More than 40% of the farmland in Canada is in Saskatchewan, which comes as a surprise to many. Among the numerous agricultural exports from our province are cereal grains (wheat, oats, rye and barley), oilseeds (canola and flax), pulses (peas and lentils) and edible oils (canola), and are worth an impressive four billion dollars to our economy annually, according to Farm & Food Care Saskatchewan.
But not all of our bounty is leaving the province. Especially as young entrepreneurs open new restaurants, develop unique local edible products and start businesses aimed at showcasing Saskatchewan food, more attention and dollars are helping grow our food scene even further.
Brand new to Saskatoon is The Local Kitchen, started in the revitalized Riversdale neighbourhood in new development The Blok, by three young women who saw a need for a commercial kitchen space where others could kick-start their food businesses. “We have access to an amazing amount of delicious local ingredients and culinary talent that has lots of room to develop”, says Bailey Wilmot, a co-owner of The Local Kitchen. A food hub like this allows bakers, caterers, food trucks and those with a culinary talent, to have an incubation space and also a place to collaborate, something Saskatoonians typically do very well.
Another facet of this new food-focused business is their cooking classes, which encourages locals as well as visitors to our city, to get engaged with local ingredients. Highlighting how to use Saskatchewan ingredients, the cooking classes are taught by talented chefs, dieticians, nutritionists and butchers, and have been very well-received so far.
In the spirit of collaboration, The Local Kitchen, as well as several other culinary businesses in Riversdale, work with local event planners Barbi Peterson and Katelyn Cochlan from The Black Door Events, on neighbourhood dine-arounds. Barbi says a dine-around like going on a cruise where at each stop people get a taste of what the location has to offer, hopefully enticing them to come back for more.
With so many unique food experiences available, The Black Door Events dine-arounds have surprised visitors with the diversity of Saskatoon’s local food scene. “People have been delighted by the food and intrigued by the vibe at the many local restaurants,” says Barbi.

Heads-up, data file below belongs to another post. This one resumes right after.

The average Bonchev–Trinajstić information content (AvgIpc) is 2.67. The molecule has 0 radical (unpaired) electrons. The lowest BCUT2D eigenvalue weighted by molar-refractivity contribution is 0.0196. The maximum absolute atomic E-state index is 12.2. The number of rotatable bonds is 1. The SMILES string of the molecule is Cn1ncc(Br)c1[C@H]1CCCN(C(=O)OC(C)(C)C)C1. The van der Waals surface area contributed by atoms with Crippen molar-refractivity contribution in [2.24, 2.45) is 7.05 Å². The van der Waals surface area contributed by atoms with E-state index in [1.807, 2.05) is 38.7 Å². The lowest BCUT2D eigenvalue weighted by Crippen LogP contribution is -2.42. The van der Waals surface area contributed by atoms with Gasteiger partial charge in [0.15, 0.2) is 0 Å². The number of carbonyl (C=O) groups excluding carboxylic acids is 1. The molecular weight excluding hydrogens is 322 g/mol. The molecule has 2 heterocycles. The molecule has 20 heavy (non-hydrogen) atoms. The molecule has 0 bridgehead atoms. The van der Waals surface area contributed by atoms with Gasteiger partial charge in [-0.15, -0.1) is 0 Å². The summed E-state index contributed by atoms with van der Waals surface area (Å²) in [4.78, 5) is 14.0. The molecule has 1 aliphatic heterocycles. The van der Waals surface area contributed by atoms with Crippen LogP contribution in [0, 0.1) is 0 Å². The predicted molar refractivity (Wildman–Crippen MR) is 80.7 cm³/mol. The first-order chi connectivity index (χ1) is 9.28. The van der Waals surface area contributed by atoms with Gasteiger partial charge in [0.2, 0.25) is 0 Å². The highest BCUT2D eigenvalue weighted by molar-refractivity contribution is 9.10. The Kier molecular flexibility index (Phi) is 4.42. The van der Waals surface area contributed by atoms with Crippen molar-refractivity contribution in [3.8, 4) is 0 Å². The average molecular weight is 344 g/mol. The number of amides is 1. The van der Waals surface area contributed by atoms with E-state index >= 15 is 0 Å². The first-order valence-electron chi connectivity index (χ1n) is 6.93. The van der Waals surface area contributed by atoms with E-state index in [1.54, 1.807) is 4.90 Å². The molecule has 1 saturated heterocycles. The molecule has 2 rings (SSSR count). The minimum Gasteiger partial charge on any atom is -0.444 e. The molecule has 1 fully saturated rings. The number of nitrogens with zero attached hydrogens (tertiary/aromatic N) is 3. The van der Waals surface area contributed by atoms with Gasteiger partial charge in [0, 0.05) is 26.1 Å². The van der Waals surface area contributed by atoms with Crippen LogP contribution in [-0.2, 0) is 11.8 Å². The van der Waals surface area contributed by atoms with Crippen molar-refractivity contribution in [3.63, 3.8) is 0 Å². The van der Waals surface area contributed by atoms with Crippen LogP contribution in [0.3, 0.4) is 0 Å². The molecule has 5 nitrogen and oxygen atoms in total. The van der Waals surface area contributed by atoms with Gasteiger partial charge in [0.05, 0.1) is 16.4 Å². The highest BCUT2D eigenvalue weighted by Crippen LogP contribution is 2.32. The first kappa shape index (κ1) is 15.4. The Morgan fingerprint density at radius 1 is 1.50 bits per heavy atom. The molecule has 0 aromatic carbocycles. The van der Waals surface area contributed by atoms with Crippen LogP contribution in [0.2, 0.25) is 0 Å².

Typically they customize their dine-arounds for particular groups, such as convention delegates, and with that group in mind select local businesses that best show off our city’s local flavours.
Many of Saskatoon’s local flavours are also shown off in what is now a highly anticipated food festival in September in Riversdale, YXEats. Heading into its third year, YXEats targets those looking for a staycation or vacation, and invites them to experience Saskatoon’s local food scene. For the first time this year, The Local Kitchen and The Black Door Events will work together at YXEats to involve not only Riversdale’s local restaurants, but many Saskatchewan agricultural producers. With such varied food being grown in our province, there is a lot of interest in where our food comes from. Cooking classes and events tied to the producers themselves will help connect people more closely to their food.
Tourism Saskatoon often talks about the city’s burgeoning culinary and craft drink scene, which has garnered a lot of press internationally. Last November, Vogue ran a story online that included mention of some of Saskatoon’s top chefs and restaurants, saying the largest urban city in the province, is “stealthily gathering cred among those in the know.” The Toronto Star writes “A food revolution is underway in Saskatoon, thanks in part to the revitalized Riversdale neighbourhood, which has become a catalyst in encouraging entrepreneurs to set up shop.” Additionally, well-known Canadian culinary writer and cookbook author Amy Rosen wrote in The Globe & Mail about the local food scene, saying “Saskatoon is totally happening.”
While this is still news to many locally, nationally and internationally, there have been many Saskatchewan farmers, chefs, entrepreneurs, event planners and tourism employees, working to grow our strong farm to fork culture. The spotlight is finally being shone on Saskatoon’s varied local food scene. With the business it means for our province, we are all too happy to bask in the glow.